Guitariste :: Compositeur :: Arrangeur

Danses de la Renaissance

Acheter:  Productions d'Oz  DZ 2171

Pièces pour le luth de Mercure d'Orléans arrangées pour guitare par Pascal Bournet.

Ballet 18, 20, 21, 23, Ballet du Roy, Branles simple, Branle nouveau, Courante 5, 6, Volte 12, 13, 14, Gaillarda.

Classical Guitar Magazine

"I love Renaissance instrumental music, particularly on the lute and I have great respect for Pascal Bournet whose many works I have seen and heard before and am a committed admirer of. Therefore I was delighted to see some pieces by a composer whose name I had not come across before, apparently a nom de plume for Philippe-Emmanuel de Lorraine, also a name I had never come across before. There are 13 pieces presented here, obviously from a much wider selection, judging by their titles. According to the Preface the pieces, it appeared were lute originals. Fine but what first strikes the prospective player is their entire lack of fingering or any other guitaristic help whatsoever. I took that, at first glance, to mean that any intervention of that sort would, on playing the pieces, be deemed to be unnecessary, then I hit on a dilemma, for there are several places where some of the stretches are awkward and laboured. Some I managed to find a way around, because as in the first piece Ballet 18, written in D I discovered it was much easier with a lute-like 3rd string to F#, likewise the next piece Ballet 20. But that was not always the case, as in the next piece Ballet 21, written here in E minor, in which the F# proved to be no help at all. So, had the key been changed from the lute original? It would have been nice to know that, because nearly all lute originals benefit from a 3rd string to F#, yet there were some here that didn't benefit at all. As for the music itself it was, as Renaissance styles go, a little unusual with a number of places where you found yourself wondering where it was going, musically speaking but nevertheless still involving enough to want to try playing, and tuning and fingering would have been helpful in quite a few places. [...]"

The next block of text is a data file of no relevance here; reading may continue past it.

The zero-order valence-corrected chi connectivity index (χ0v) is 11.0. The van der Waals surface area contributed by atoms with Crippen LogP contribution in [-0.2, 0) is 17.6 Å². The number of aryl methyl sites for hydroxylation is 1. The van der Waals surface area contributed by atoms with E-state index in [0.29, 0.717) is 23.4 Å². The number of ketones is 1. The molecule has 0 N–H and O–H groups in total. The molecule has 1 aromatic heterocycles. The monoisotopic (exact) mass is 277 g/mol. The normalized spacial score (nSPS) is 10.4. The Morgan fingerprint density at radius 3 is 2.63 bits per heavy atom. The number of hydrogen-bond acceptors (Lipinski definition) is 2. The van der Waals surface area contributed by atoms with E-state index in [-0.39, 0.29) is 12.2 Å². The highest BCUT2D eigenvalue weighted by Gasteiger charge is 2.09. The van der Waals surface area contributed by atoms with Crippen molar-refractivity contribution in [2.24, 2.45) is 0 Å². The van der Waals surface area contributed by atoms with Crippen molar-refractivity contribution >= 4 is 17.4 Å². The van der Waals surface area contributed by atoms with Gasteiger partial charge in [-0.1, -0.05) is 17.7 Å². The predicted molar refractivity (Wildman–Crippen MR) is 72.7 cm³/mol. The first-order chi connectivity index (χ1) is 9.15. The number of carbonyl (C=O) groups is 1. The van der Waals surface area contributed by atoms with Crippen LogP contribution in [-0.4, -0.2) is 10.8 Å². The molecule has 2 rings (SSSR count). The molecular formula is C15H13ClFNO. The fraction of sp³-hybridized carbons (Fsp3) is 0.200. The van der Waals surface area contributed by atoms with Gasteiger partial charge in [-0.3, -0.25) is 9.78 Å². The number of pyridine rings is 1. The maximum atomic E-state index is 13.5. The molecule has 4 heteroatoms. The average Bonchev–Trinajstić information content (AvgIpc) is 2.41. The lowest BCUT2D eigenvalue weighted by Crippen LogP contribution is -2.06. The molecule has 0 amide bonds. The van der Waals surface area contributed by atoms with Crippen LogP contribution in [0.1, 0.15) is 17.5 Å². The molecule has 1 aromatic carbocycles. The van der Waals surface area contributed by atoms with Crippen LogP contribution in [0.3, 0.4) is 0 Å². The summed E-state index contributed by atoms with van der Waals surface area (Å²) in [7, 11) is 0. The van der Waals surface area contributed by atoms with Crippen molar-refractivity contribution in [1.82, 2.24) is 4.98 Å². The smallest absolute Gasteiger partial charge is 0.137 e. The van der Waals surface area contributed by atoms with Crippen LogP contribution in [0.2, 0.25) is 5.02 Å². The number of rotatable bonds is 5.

Chris Dumigan